Many of the Rhode Island drivers who drive on Rhode Island's highways to get to work each day don't realize they might be passing by the graves of people who died at state institutions in the late 1800s or early 1900s.
The location of the graves beneath the highway in Cranston, Rhode Island, was publicized in a WPRI-TV story Monday about a woman searching for the gravesite for her great-great-grandfather.
Maria da Graca spent more than a decade searching for his grave. At one time, she feared he might be under the highway.
Route 37 was constructed between 1963 and 1969 on part of State Farm Cemetery #1. There are approximately 1,200 gravesites that hold 3,000 people. Charles St. Martin, spokesperson for Rhode Island Department of Transportation, stated that a thousand of these graves should be moved.
He wrote Tuesday in an email, "It was at a time when regulations are far more lax than now." This would never happen right now.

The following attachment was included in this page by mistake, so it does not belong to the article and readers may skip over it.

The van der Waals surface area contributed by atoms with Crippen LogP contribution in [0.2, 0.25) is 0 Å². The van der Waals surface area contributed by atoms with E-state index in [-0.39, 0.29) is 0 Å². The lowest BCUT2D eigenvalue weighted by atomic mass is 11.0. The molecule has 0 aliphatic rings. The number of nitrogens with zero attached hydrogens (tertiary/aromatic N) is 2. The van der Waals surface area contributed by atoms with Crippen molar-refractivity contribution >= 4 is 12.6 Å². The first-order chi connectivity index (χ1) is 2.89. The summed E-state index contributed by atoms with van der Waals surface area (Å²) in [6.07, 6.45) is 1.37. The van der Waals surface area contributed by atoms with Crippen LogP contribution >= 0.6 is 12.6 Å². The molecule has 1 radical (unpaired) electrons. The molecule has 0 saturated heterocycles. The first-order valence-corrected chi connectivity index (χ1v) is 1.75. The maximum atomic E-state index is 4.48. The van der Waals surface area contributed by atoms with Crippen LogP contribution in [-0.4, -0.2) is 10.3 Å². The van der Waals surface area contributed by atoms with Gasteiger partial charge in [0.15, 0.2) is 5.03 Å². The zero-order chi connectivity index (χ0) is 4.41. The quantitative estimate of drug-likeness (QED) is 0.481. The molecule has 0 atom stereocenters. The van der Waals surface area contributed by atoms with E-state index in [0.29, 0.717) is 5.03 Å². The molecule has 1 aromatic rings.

St. Martin stated that the planning was done prior to 1966's federal legislation to protect historic and archaelogical sites. Therefore, historical or environmental surveys were not conducted. He also said that there weren't any grave markers at the time the highway was built, as the original wooden stakes used to mark graves had lost their value.
According to the commission, many coffins were damaged by rain in 2006 and had to be removed.
St. Martin stated that this was when transportation officials realized the graves were present. It is not aware of any state highways built over cemeteries. It doesn't plan to move graves under Route 37.
He wrote that he was most sympathetic to the family of all those who were buried in unmarked graves long ago, but that this was the extent of his knowledge and records.
The department has not received any inquiries from the relatives of those who have lost loved ones. The majority of people who died in state institutions for the poor and people with mental illnesses were buried by their family members elsewhere.
Antonio Coelho was likely to be buried in #3 institution cemetery when Da Graca died in 1941. Coelho arrived in Rhode Island from Cape Verde in 1891 to purchase a packet ship. Coelho was forced to live in the state institution because of the intentional sinking of the ship by the captain.
According to the DOT, his grave is likely one of 577 that were moved into cemetery #2 in 1975 to make room for an industrial complex. However, WPRI's da Graca said she's not certain he's there. She will continue to search.